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Structural Functionalism is a sociological paradigm which addresses what social functions various elements of the social system perform in regard to the entire system. Social structures are placed at the centre of analysis and social functions are deduced from these structures. It was developed in the United Kingdom by social anthropologists Bronislaw Malinowski and Alfred Radcliffe-Brown. (Radcliffe-Brown is often cited as the founder of Structural Functionalism.)

Structural Functionalism drew its inspiration primarily from the ideas of Émile Durkheim and Max Weber. It emphasises the central role that agreement (consensus) between members of a society on morals plays in maintaining social order. This moral consensus creates an equilibrium, the normal state of society. Durkheim was concerned with the question of how societies maintain internal stability and survive over time. Durkheim proposed that such societies tend to be segmentary, being composed of equivalent parts that are held together by shared values, common symbols, or, as his nephew Marcel Mauss (1925) held, systems of exchanges. In modern, complex societies members perform very different tasks, meaning that a strong interdependence develops between them. Based on the metaphor of an organism in which many parts function together to sustain the whole, Durkheim argued that complex societies are held together by organic solidarity. He espoused a strong sociological perspective of society which was continued by Radcliffe-Brown (1952), who, following Auguste Comte, believed that the social constituted a separate ‘level’ of reality distinct from both the biological and from inorganic matter. Explanations of social phenomena, therefore, need to be constructed within this social level, with individuals merely being transient occupants of comparatively stable social roles.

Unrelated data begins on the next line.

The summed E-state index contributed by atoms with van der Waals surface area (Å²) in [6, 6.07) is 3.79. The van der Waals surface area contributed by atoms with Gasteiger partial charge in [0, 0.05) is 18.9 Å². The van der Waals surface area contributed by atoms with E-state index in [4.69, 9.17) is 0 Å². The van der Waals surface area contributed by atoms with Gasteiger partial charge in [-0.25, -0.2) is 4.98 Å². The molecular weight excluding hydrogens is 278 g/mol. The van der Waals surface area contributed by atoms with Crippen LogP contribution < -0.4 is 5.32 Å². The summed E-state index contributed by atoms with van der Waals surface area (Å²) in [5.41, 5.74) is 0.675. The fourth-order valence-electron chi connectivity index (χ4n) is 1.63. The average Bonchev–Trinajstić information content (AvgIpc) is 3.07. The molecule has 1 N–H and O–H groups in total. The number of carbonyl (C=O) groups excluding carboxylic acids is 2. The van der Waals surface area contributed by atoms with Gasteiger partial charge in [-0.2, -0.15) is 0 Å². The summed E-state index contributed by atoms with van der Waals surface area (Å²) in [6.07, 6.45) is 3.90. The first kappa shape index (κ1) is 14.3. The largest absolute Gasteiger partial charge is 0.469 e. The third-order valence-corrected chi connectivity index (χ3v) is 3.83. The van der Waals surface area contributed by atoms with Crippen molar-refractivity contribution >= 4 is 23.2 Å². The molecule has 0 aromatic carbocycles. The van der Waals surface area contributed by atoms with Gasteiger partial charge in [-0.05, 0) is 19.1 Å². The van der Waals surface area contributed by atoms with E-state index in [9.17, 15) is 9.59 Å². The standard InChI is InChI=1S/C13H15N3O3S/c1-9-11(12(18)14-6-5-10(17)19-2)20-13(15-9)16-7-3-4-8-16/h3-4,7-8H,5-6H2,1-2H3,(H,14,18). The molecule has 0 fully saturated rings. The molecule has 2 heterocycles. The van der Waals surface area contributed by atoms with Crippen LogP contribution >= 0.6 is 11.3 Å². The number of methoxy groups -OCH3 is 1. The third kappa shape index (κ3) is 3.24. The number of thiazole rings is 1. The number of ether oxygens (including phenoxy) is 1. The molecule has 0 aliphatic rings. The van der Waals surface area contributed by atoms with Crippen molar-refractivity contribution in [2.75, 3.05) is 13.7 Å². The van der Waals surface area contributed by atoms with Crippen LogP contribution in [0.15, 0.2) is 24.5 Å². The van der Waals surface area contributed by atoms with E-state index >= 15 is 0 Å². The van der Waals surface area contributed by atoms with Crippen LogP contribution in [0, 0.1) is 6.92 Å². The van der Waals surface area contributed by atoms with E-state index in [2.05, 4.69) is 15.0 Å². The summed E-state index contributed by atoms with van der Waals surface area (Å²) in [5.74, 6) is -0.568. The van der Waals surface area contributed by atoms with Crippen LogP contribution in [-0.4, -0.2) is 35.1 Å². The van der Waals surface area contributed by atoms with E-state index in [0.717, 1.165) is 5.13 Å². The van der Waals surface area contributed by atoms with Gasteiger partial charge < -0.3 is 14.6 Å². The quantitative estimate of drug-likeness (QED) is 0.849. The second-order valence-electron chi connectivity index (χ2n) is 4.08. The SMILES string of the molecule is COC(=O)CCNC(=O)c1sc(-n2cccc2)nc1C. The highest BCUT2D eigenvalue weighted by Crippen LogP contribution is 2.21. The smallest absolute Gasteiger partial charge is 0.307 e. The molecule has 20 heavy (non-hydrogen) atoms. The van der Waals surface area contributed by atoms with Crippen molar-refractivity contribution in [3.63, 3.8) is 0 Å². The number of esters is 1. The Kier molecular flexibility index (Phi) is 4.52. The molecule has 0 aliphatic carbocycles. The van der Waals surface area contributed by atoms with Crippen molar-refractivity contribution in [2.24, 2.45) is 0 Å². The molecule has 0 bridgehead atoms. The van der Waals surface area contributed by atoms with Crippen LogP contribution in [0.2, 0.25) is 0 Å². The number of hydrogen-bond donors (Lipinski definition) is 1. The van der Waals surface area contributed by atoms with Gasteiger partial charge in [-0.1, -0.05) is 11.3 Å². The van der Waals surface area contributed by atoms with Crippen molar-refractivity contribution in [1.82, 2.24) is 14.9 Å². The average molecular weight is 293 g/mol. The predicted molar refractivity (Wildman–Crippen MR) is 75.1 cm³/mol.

Consequently, Radcliffe-Brown proposed that most stateless ‘primitive’ societies that lack strong centralised institutions or government are based on an association of corporate descent groups. Structural Functionalism also takes on Malinowski's (1928) argument that the basic building block of society is the nuclear family, and that clans are therefore an outgrowth of families, not vice versa.

The central concern of Structural Functionalism is a continuation of the Durkheimian task of explaining the apparent stability and internal cohesion of societies which are necessary to ensure their continued existence over time. Societies are seen as coherent, bounded and fundamentally relational constructs, who function like organisms, with their various parts (social institutions) working together to maintain and reproduce them. The various parts of society are assumed to work in an unconscious, quasi-automatic fashion towards the maintenance of the overall social equilibrium. All social and cultural phenomena are, therefore, seen as being functional in the sense of working together to achieve this state and are effectively deemed to have a ‘life’ of their own. They are then primarily analysed in terms of this function they play. Individuals are significant not in and of themselves but in terms of their status, their position in patterns of social relations, their roles and the behaviour(s) associated with their status. The social structure is then the network of statuses connected by associated roles.

In Integrated SocioPsychology terms, Structual Functionalism describes much of the Lower Right of 4Q/8L.

Action Frames of Reference & Social Change
The dominant figure in the devlopment of Structural Functionalism as applied to understanding modern Western society has been American Talcott Parsons.

According to Parsons (1937), Sociology needs a set of concepts that allows talk of social action, rather than physical events or biological behaviour. Parsons thoughta of these concepts as an action frame of reference. There are 5 basic elements to an action frame of reference:- Actors - those who...
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